HKS Transforms Ronnie Wood's Former Club Into a Sanctuary for Modern Day Marco Polos

HKS Transforms Ronnie Wood's Former Club Into a Sanctuary for Modern Day Marco Polos

HKS recently completed South Kensington Club in London SW7. Previously the Harrington Club founded by Rolling Stones' Ronnie Wood, the new club is clearly designed for a different type of experience with interiors that are comfortably eclectic and packed with opportunities for body and soul to recuperate and revitalize as well as for members to socialize and work. Above all, the domestic scale of most of the rooms together with the vintage chic of a lot of the furniture and fittings make for a very homely atmosphere. This is a club for all ages and the many nationalities who live and work in South Kensington.

South Kensington Club's main building was originally constructed as the Georgian-era Queens Gate Music Hall in the late 1800s and is a listed property while, to the rear, it extends into a mews building which was the first studio of artist Francis Bacon. Guests are thereby offered two entrances, either the discreet option from the mews with direct access to the gym and wellness facilities or the more public main entrance on Harrington Road. Here, the interior design features which recur through the club are immediately evident: a passion for things Italian - the current owner is DB Hospitality established by the Sicilian property and hospitality entrepreneur, Luca Del Bono - and the narrative of exploration and travel. The reception desk is three tonnes worth of volcanic lava block cut from the slopes of Mount Etna and walls are clad in white travertine, elegantly contrasting with the original staircase, which has been restored, and the reclaimed oak flooring. Rounding the stairs, large original windows look onto a delightful outdoor terrace with simple Mediterranean-style furniture, there is a profusion of greenery in huge Sicilian pots and a collection of panamas are arranged on wall hooks.

For HKS, the biggest challenge was re-configuring the interior spaces within their heritage protected envelope, involving several major architectural interventions. The kitchen needed to be relocated from the ground floor to the basement, creating an area for the lively Mediterranean restaurant, the lift had to be moved, many of the spaces had to be opened up, transforming them from dark nightclub rooms into light all-day venues, and the spa experience needed to be enhanced emphasising the wellness component. Additionally, HKS introduced an all-new services infrastructure and co-ordinated the refurbishment of listed parts.

In keeping with the club's manifesto that "wellness should be a central focus of daily life", the bath house stages several cultural bathing traditions. There are Russian banyas, two of which can be hired for private use, a Turkish Hamman and, emanating from Asia via California, a Watsu aquatic therapy pool. Accommodated within the part of the building which was Francis Bacon's studio, the bath house also includes relaxation areas and a tea library. Natural materials abound, such as stone, wood and copper; the rustic chic of the banyas is in harmony with the serene colonial quality of the tea lounge with its bamboo rocking chairs, soft lighting and traditional dresser displaying speciality teas.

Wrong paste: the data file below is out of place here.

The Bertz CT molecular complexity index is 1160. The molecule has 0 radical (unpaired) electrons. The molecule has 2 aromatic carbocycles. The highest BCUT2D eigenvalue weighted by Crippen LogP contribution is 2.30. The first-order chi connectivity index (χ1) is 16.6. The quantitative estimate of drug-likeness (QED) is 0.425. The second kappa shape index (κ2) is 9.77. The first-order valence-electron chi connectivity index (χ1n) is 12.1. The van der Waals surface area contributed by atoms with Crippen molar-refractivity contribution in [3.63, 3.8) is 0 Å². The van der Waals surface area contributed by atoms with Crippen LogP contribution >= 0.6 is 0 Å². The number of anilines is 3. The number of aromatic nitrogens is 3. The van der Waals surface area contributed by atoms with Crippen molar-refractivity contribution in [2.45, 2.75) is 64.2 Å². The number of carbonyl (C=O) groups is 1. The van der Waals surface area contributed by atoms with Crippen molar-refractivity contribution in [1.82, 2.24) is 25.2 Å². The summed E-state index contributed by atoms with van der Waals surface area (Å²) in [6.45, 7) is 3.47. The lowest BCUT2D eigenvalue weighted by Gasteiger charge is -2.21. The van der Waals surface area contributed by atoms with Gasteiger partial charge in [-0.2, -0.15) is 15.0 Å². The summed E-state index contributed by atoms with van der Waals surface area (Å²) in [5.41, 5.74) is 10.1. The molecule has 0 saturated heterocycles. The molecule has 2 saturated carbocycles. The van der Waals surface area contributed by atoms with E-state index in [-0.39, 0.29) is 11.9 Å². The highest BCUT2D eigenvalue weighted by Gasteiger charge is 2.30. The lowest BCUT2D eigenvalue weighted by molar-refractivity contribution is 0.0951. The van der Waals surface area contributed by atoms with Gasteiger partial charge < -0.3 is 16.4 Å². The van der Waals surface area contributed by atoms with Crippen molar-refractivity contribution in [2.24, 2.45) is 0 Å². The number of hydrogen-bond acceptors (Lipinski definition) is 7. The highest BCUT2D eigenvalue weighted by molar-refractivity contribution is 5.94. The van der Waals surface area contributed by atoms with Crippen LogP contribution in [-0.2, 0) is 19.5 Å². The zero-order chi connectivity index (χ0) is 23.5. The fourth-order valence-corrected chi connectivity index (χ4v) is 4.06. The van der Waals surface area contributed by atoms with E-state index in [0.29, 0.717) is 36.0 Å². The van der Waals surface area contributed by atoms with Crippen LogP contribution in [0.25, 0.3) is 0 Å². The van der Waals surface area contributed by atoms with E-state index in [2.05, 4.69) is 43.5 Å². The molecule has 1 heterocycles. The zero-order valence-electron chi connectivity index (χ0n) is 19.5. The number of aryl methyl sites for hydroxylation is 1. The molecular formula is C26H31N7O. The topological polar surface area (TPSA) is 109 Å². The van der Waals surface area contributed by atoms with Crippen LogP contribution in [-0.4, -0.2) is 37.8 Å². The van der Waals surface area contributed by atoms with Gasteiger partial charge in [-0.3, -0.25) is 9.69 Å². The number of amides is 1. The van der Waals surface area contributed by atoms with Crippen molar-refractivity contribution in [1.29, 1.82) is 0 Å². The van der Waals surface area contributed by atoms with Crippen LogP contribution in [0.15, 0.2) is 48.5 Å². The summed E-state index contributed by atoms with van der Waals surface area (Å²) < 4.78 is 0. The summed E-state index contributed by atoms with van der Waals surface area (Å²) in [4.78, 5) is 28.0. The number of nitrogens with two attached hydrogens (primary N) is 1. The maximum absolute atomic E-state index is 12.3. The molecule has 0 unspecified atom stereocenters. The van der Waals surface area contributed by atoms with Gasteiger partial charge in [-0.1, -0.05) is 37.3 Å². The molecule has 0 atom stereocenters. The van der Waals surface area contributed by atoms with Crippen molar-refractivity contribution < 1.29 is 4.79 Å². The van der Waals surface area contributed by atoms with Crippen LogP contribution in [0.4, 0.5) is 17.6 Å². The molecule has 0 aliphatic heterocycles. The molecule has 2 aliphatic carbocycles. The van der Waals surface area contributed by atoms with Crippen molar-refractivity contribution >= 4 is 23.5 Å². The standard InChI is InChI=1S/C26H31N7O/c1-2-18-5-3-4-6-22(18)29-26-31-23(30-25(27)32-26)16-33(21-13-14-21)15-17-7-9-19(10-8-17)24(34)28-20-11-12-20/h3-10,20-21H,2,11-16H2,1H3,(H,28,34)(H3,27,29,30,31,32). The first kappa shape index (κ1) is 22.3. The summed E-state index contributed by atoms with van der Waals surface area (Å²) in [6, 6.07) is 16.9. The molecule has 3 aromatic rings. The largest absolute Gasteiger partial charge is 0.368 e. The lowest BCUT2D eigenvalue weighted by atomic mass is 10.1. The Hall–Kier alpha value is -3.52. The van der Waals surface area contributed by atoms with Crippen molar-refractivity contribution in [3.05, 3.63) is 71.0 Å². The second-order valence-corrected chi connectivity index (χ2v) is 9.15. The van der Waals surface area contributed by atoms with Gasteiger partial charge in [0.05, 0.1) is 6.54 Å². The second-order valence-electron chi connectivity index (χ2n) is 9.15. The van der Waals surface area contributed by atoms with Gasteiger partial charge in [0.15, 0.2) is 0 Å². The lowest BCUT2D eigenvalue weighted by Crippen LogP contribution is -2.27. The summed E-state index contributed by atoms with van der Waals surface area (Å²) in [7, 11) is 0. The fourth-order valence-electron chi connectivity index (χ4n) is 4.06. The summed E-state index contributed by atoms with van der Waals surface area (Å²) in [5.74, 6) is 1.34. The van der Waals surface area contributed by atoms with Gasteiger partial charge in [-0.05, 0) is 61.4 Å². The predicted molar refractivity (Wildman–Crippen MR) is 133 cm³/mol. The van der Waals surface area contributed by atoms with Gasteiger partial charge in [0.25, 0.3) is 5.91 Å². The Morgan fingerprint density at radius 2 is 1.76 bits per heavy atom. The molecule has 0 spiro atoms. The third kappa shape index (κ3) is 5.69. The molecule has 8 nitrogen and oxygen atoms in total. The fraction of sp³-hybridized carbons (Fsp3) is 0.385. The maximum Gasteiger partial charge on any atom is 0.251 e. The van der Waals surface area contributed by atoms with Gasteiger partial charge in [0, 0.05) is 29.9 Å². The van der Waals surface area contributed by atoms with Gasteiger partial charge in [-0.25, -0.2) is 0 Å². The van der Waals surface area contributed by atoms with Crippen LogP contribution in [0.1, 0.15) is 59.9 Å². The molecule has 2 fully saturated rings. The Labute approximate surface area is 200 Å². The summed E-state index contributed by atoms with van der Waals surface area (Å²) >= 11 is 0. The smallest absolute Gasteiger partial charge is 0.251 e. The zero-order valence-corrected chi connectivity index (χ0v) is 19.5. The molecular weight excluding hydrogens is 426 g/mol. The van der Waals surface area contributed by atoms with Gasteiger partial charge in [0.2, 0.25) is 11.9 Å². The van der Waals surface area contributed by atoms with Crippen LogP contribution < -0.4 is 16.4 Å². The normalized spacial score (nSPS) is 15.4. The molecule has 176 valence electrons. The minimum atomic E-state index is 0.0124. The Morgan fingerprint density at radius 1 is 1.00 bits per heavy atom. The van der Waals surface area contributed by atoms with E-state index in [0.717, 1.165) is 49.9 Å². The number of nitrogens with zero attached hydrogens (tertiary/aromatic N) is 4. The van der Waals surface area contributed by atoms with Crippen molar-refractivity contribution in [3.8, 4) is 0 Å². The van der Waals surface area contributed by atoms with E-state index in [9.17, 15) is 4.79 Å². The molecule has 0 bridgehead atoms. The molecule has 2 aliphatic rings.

The architecture of the pool area is monastic in its simplicity - pure white plastered walls, an Italianate colonnade with cushioned benches and a vaulted ceiling enclose the space, while mirrored walls at each end of the space create a magical experience of infinity. The dark lava stone tiles of the pool make it as deeply mysterious as any natural rock pool and the warm water is seawater brought all the way from the shores of Sicily.

While the gymnasium offers the latest in equipment, its interior design is altogether of a far cosier note. Occupying the entire top floor of the main building and with a magnificent restored skylight extending much of its length and windows at regular intervals, the gym is an uplifting, light-filled space with leather upholstered furnishings, a large fireplace and a richly toned walnut floor. To one end, an original stained glass window also provides striking contrast to the state-of-art TechnoGym kit, while, in the evenings, free-standing floor lamps cast comfortable pools of illumination.

The design of the club's first floor Sitting Room suggests 1970s Palm Springs with its combination of mid-century furniture and sporty accents. Its cosy residential ambiance features brazilian Percival Lafer chairs and an eclectic collection of side tables. The design of the bar, alluding to an old bar at the Grand Hotel et des Palmes in Palermo, feels more like a comfortable home kitchen island. Beyond the Sitting Room is the 'Voyager Club Room' where the excitement of exploration is embodied in numerous details from fascinating antique cameras and old maps to collections of National Geographic and a Peter Beard lead painting entitled Edge of the World. Plantation style shutters to the windows allow light to filter through - an inspiring backdrop to the lectures on travel and exploration which are held here.

"The South Kensington Club is truly a one-off, reflecting the passions of the client and effortlessly ranging through different cultures," commented Luciano Mazza, lead designer for the project and Principal of HKS Hospitality Group. "The experience is a home-from-home for the multi-cultural communities of South Kensington but the club also looks outwards, inviting members to journey in their minds to far-away places and far-off times."

Photography: Will Pryce

filed under: Interior Design
last updated - 18,712 impressions, 1,514 clicks